Parodied, mocked, and dismissed, the bourgeois bohemian is nonetheless a huge cultural force. “Bobos'” for short, these are the people who reject conspicuous consumption and mass consumerism in favor of all things local, organic, artisanal, handmade and authentic. As (slightly) exaggerated in the sketch comedy show Portlandia, these are the people who demand not only to know if their chicken was organic, but its breed, its personality, and its favorite color. The bobo’s rejection of mainstream capitalism, however, does not preclude them from spending lavishly on goods that match their ideals. The Williams and Sonoma chicken coop below, for instance, is € 1,000. Businesses big and small, new and existing, are serving the needs of this back-to-the-earth (but not too much so) population.
While it’s easy to chuckle at bobos and their small-batch mayonnaise, the fact remains that these consumers are driving real change. Not only do they demand “realness” in products, they are also well-to-do and well-educated enough to be able to separate the wheat from the chaff when it comes to advertising promises. Witness, for example, the uproarious backlash against Campbell’s instant Go soup, which was so blatantly marketed to food-truck-loving millennials that it inspired a scathing Gawker post and a segment on the Colbert Report.
No longer content to buy the hype, the bobo craves a connection to authentic goods and stories. Luckily for sustainable, fair, or otherwise unique businesses, from the local farm to the giant B corporation, this (relatively) new breed of consumer has opened more opportunities than ever before to translate “realness” into sales and brand awareness.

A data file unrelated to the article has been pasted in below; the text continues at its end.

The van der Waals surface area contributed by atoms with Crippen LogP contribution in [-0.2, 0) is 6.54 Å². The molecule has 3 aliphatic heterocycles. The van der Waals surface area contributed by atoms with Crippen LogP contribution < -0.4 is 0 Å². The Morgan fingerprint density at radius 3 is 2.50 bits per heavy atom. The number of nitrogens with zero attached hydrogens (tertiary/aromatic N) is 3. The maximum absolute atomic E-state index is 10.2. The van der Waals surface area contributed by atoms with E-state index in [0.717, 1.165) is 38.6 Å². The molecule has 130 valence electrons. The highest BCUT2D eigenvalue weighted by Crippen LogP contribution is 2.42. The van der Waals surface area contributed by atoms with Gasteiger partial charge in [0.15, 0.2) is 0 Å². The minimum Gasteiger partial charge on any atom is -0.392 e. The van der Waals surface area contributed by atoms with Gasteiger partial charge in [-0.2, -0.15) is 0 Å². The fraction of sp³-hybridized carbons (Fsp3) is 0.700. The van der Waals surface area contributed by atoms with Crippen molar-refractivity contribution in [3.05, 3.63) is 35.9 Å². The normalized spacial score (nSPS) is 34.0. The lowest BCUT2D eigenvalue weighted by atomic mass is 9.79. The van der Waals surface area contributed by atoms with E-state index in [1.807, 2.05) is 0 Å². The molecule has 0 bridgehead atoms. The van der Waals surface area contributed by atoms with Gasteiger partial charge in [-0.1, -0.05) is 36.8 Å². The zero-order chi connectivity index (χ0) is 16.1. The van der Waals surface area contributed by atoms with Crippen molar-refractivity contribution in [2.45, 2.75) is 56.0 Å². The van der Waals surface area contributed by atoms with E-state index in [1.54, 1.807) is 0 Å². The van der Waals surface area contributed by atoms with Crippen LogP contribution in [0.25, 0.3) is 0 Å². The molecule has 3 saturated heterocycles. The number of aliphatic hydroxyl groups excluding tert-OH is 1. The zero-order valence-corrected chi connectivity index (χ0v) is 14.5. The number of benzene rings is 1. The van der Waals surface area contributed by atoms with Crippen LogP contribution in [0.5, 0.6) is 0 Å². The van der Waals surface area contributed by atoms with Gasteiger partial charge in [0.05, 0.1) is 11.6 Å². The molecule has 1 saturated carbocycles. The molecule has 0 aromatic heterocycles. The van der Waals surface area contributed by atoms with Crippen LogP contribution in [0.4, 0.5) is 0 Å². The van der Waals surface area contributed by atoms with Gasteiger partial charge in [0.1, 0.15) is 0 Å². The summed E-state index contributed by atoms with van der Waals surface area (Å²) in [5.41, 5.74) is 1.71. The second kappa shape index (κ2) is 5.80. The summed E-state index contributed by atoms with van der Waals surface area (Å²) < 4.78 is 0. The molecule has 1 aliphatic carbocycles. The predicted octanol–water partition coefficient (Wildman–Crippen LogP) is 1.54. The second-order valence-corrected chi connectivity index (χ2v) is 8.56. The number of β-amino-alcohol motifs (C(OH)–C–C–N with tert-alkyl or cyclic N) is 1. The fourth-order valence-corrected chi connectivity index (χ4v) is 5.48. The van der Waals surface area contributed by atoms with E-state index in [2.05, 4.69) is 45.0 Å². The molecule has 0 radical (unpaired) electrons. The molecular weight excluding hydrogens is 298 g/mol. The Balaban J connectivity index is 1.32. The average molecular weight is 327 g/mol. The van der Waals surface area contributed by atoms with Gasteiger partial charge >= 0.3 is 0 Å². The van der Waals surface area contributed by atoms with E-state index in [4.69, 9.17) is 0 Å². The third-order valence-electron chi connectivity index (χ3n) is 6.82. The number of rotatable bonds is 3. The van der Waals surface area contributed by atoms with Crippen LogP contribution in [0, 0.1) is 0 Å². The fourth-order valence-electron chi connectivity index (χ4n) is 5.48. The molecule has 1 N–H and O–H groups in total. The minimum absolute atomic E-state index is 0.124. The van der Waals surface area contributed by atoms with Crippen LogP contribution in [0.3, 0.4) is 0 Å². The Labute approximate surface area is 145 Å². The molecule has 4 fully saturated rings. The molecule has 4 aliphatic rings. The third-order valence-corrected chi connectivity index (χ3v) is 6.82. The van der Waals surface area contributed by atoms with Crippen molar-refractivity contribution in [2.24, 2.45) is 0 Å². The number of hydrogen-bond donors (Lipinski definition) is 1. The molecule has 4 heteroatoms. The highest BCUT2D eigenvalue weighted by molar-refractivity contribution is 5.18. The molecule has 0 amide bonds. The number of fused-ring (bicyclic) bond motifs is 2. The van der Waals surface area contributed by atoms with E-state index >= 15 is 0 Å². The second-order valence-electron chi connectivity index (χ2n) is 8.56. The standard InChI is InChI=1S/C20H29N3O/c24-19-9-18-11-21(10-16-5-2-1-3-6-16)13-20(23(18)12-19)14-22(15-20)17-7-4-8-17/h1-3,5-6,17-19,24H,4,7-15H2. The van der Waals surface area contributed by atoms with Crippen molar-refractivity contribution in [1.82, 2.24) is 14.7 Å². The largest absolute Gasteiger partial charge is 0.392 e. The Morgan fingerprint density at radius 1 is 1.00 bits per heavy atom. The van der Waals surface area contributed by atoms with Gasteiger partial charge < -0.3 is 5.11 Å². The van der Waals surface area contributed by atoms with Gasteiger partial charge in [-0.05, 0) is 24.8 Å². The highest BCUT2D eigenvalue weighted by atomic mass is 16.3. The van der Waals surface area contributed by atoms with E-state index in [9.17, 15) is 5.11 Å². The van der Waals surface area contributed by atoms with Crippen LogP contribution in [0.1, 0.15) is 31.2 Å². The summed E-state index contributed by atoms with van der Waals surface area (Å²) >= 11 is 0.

So how to target the bobo, the urban homesteader, and the DIY hipster? Companies can compete by offering what Mike Doherty of Fast Company calls real experiences, real products, and real access. Honest, transparent, and ‘good’ products must not merely help people in the business of living, but must also give shape and meaning to their lives. Compelling narratives play a large role in crafting this sense of realness. An interesting back story, however, is nothing if it is not properly framed. Can your company trace back the wool in a sweater to a specific flock of sheep? Then do so. Do your employees pursue interesting second lives outside of their work? Then advertise it. Putting a human (or animal) face on your products will hold special appeal in a sea of cheap, disposable and undifferentiated consumer goods.
By Allison Guy. Reactions to: firstname.lastname@example.org.
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